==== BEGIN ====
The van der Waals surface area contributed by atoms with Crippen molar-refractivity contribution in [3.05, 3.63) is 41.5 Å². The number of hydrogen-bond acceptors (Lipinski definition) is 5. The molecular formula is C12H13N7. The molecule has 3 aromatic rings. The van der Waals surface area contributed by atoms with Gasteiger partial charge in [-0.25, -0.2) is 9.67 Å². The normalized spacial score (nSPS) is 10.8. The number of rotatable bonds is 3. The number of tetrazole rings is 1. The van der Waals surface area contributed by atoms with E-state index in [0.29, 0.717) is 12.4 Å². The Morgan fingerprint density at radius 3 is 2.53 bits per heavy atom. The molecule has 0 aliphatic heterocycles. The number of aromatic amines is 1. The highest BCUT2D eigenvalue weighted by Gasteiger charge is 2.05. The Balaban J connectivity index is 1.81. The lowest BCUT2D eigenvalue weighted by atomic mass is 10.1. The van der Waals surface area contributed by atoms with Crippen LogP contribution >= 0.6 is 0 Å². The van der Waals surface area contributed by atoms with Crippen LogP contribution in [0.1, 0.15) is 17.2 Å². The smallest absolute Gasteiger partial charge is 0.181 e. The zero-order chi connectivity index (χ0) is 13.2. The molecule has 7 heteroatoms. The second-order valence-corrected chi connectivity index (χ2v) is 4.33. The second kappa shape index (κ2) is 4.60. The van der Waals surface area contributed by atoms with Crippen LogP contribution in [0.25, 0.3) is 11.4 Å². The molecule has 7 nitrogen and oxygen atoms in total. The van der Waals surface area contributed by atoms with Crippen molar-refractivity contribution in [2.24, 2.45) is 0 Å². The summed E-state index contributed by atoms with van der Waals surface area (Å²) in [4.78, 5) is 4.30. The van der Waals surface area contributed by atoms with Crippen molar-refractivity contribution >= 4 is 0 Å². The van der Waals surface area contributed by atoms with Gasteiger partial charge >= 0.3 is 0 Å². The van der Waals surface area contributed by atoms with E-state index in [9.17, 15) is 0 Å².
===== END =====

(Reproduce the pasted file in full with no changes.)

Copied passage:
The van der Waals surface area contributed by atoms with Crippen molar-refractivity contribution in [3.05, 3.63) is 41.5 Å². The number of hydrogen-bond acceptors (Lipinski definition) is 5. The molecular formula is C12H13N7. The molecule has 3 aromatic rings. The van der Waals surface area contributed by atoms with Gasteiger partial charge in [-0.25, -0.2) is 9.67 Å². The normalized spacial score (nSPS) is 10.8. The number of rotatable bonds is 3. The number of tetrazole rings is 1. The van der Waals surface area contributed by atoms with E-state index in [0.29, 0.717) is 12.4 Å². The Morgan fingerprint density at radius 3 is 2.53 bits per heavy atom. The molecule has 0 aliphatic heterocycles. The number of aromatic amines is 1. The highest BCUT2D eigenvalue weighted by Gasteiger charge is 2.05. The Balaban J connectivity index is 1.81. The lowest BCUT2D eigenvalue weighted by atomic mass is 10.1. The van der Waals surface area contributed by atoms with Crippen LogP contribution >= 0.6 is 0 Å². The van der Waals surface area contributed by atoms with Crippen LogP contribution in [0.1, 0.15) is 17.2 Å². The smallest absolute Gasteiger partial charge is 0.181 e. The zero-order chi connectivity index (χ0) is 13.2. The molecule has 7 heteroatoms. The second-order valence-corrected chi connectivity index (χ2v) is 4.33. The second kappa shape index (κ2) is 4.60. The van der Waals surface area contributed by atoms with Crippen LogP contribution in [0.25, 0.3) is 11.4 Å². The molecule has 7 nitrogen and oxygen atoms in total. The van der Waals surface area contributed by atoms with Crippen molar-refractivity contribution in [2.24, 2.45) is 0 Å². The summed E-state index contributed by atoms with van der Waals surface area (Å²) in [4.78, 5) is 4.30. The van der Waals surface area contributed by atoms with Crippen molar-refractivity contribution >= 4 is 0 Å². The van der Waals surface area contributed by atoms with Gasteiger partial charge >= 0.3 is 0 Å². The van der Waals surface area contributed by atoms with E-state index in [9.17, 15) is 0 Å².